Wednesday, January 27, 2010

Venice's Cafe Florian

Venice Cafe Florian Probably no coffee house in Europe has acquired so world-wide a celebrity as that kept by Florian, the friend of Canova the sculptor, and the trusted agent and acquaintance of hundreds of persons in and out of the city, who found him a mine of social information and a convenient city directory. Persons leaving Venice left their cards and itineraries with him; and new-comers inquired at Florian's for tidings of those whom they wished to see. "He long concentrated in himself a knowledge more varied and multifarious than that possessed by any individual before or since," says Hazlitt, who has given us this delightful pen picture of caffè life in Venice in the eighteenth century:

"Venetian coffee was said to surpass all others, and the article placed before his visitors by Florian was the best in Venice. Of some of the establishments as they then existed, Molmenti has supplied us with illustrations, in one of which Goldoni the dramatist is represented as a visitor, and a female mendicant is soliciting alms."

So cordial was the esteem of the great sculptor Canova for him, that when Florian was overtaken by gout, he made a model of his leg, that the poor fellow might be spared the anguish of fitting himself with boots. The friendship had begun when Canova was entering on his career, and he never forgot the substantial services which had been rendered to him in the hour of need.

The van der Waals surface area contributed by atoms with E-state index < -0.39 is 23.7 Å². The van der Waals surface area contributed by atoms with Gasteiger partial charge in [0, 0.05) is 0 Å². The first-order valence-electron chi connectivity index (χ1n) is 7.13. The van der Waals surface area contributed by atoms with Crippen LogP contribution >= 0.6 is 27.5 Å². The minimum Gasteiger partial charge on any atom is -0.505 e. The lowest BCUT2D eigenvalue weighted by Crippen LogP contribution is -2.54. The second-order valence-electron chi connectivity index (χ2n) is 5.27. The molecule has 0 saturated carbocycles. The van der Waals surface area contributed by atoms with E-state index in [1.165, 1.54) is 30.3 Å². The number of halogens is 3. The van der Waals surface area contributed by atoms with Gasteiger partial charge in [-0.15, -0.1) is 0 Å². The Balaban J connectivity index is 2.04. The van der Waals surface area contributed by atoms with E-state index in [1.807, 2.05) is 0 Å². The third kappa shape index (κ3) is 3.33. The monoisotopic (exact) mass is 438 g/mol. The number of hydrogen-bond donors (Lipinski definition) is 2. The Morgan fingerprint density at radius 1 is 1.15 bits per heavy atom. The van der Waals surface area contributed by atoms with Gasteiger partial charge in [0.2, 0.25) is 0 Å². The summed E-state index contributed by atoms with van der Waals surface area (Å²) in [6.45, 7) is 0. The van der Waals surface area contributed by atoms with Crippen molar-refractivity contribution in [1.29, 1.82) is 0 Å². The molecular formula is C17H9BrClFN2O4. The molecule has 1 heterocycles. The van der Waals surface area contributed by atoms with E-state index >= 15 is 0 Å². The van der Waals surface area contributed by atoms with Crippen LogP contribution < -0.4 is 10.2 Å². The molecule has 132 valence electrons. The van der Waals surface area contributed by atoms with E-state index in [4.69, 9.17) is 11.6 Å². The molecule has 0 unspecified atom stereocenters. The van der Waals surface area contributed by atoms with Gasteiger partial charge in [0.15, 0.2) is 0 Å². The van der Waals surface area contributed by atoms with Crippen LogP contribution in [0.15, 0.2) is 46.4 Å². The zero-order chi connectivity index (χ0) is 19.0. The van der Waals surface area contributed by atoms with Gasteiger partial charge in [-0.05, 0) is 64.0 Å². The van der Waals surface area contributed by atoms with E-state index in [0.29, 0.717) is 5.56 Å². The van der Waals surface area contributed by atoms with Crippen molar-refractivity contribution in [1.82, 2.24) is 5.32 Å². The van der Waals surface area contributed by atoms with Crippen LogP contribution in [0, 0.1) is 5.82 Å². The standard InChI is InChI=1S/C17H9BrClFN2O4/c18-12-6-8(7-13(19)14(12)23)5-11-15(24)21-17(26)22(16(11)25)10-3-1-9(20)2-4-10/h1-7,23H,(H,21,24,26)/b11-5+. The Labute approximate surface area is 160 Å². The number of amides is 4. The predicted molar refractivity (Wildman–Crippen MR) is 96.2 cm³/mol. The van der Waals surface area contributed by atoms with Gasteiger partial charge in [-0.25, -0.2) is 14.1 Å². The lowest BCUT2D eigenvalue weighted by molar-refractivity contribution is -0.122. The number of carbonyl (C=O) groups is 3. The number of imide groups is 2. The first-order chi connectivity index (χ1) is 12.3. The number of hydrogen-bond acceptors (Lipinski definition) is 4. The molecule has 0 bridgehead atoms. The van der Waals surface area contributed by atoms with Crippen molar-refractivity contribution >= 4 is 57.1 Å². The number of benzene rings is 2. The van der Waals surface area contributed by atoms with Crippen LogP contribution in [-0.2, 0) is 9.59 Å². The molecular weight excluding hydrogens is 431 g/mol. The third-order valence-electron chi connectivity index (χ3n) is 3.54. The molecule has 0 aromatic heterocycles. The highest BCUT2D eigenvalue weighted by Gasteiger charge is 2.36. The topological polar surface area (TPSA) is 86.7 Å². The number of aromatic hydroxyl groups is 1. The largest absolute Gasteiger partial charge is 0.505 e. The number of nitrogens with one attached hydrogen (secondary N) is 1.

In later days, the Caffè Florian was under the superintendence of a female chef, and the waitresses used, in the case of certain visitors, to fasten a flower in the button-hole, perhaps allusively to the name. In the Piazza itself girls would do the same thing. A good deal of hospitality is, and has ever been, dispensed at Venice in the cafés and restaurants, which do service for the domestic hearth.

There were many other establishments devoted, more especially in the latest period of Venetian independence, to the requirements of those who desired such resorts for purposes of conversation and gossip. These houses were frequented by various classes of patrons—the patrician, the politician, the soldier, the artist, the old and the young—all had their special haunts where the company and the tariff were in accordance with the guests. The upper circles of male society—all above the actually poor—gravitated hither to a man. For the Venetian of all ranks the coffee house was almost the last place visited on departure from the city, and the first visited on his return. His domicile was the residence of his wife and the repository of his possessions; but only on exceptional occasions was it the scene of domestic hospitality, and rare were the instances when the husband and wife might be seen abroad together, and when the former would invite the lady to enter a café or a confectioner's shop to partake of an ice.

The Caffè Florian has undergone many changes, but it still survives as one of the favorite caffè in the Piazza San Marco.

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